, 2023-01-21 00:28:50,
During seventh grade at Phoenix Indian School, Birchley Mom signed up for what the school called an “outing”—which she promoted as opportunities for Native American students to earn money to spend off campus.
They were opportunities – for cheap labor.
Most people have no idea, Amy said, that school staff will send students to work, often doing menial tasks, for strangers whose backgrounds are not checked.
“A family came and picked me up and took me into their home. The job they wanted me to do was pick up dog poop in their home,” Amy said during a hearing Friday in the Gila River Indian community south of Phoenix, supervised by US Secretary of the Interior Deb Haaland.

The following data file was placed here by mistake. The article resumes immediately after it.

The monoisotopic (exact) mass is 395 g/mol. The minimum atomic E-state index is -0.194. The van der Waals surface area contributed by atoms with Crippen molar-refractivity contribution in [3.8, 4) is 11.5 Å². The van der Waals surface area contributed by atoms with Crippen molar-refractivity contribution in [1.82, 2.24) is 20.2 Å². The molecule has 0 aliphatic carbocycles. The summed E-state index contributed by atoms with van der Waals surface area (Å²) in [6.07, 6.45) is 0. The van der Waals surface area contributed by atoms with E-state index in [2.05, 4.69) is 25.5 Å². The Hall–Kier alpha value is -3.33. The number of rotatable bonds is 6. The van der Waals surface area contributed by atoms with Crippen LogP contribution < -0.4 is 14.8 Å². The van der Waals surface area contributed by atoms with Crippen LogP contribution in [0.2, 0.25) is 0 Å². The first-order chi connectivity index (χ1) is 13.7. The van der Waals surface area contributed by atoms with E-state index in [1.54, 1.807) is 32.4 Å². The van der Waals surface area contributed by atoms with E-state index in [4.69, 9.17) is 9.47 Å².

The session is part of a year-long ‘Road to Healing’ tour for victims and survivors of abuse in government-supported boarding schools. It is the fourth stop of the first and only Native American Secretary of State after previous stops in South Dakota, Oklahoma, and Michigan.
Ami, from Hubei, is now 67 and lives in nearby Lavigne. She still remembers her adamant refusal to clean the house — and the fallout.
“I was severely punished because I didn’t do what that family told me to do. I was never allowed to go out on another walk,” she said. “Then I started to wonder what happened to some of these kids who went out on these walks, and no one ever followed them up.”
Ami was one of several people who spoke during Haaland…
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